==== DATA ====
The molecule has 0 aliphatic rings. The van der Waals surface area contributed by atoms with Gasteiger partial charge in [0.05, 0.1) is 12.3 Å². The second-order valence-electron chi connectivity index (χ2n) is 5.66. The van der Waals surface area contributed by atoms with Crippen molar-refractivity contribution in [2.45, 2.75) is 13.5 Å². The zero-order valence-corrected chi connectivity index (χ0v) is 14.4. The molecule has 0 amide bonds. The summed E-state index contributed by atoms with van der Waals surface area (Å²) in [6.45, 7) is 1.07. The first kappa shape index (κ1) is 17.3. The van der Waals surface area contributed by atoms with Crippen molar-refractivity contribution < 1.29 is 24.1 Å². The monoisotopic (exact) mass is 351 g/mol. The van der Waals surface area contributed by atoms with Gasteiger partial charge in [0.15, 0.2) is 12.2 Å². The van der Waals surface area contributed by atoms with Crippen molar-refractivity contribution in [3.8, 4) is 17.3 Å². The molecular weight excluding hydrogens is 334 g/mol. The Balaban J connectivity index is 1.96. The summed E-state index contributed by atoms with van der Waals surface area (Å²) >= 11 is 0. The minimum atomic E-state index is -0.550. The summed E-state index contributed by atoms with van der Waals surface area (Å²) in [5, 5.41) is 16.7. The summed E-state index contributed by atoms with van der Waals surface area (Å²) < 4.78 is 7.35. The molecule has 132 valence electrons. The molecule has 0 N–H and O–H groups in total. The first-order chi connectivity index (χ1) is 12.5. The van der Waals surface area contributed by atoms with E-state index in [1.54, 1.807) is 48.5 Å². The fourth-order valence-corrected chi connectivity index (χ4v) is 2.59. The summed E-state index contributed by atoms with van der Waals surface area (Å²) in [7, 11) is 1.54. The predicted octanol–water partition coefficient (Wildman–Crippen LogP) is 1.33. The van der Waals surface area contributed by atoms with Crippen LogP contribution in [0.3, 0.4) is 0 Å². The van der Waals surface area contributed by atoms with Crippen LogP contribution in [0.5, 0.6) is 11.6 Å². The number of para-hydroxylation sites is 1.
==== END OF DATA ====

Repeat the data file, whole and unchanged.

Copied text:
The molecule has 0 aliphatic rings. The van der Waals surface area contributed by atoms with Gasteiger partial charge in [0.05, 0.1) is 12.3 Å². The second-order valence-electron chi connectivity index (χ2n) is 5.66. The van der Waals surface area contributed by atoms with Crippen molar-refractivity contribution in [2.45, 2.75) is 13.5 Å². The zero-order valence-corrected chi connectivity index (χ0v) is 14.4. The molecule has 0 amide bonds. The summed E-state index contributed by atoms with van der Waals surface area (Å²) in [6.45, 7) is 1.07. The first kappa shape index (κ1) is 17.3. The van der Waals surface area contributed by atoms with Crippen molar-refractivity contribution < 1.29 is 24.1 Å². The monoisotopic (exact) mass is 351 g/mol. The van der Waals surface area contributed by atoms with Gasteiger partial charge in [0.15, 0.2) is 12.2 Å². The van der Waals surface area contributed by atoms with Crippen molar-refractivity contribution in [3.8, 4) is 17.3 Å². The molecular weight excluding hydrogens is 334 g/mol. The Balaban J connectivity index is 1.96. The summed E-state index contributed by atoms with van der Waals surface area (Å²) >= 11 is 0. The minimum atomic E-state index is -0.550. The summed E-state index contributed by atoms with van der Waals surface area (Å²) in [5, 5.41) is 16.7. The summed E-state index contributed by atoms with van der Waals surface area (Å²) < 4.78 is 7.35. The molecule has 132 valence electrons. The molecule has 0 N–H and O–H groups in total. The first-order chi connectivity index (χ1) is 12.5. The van der Waals surface area contributed by atoms with E-state index in [1.54, 1.807) is 48.5 Å². The fourth-order valence-corrected chi connectivity index (χ4v) is 2.59. The summed E-state index contributed by atoms with van der Waals surface area (Å²) in [7, 11) is 1.54. The predicted octanol–water partition coefficient (Wildman–Crippen LogP) is 1.33. The van der Waals surface area contributed by atoms with Crippen LogP contribution in [0.3, 0.4) is 0 Å². The van der Waals surface area contributed by atoms with Crippen LogP contribution in [0.5, 0.6) is 11.6 Å². The number of para-hydroxylation sites is 1.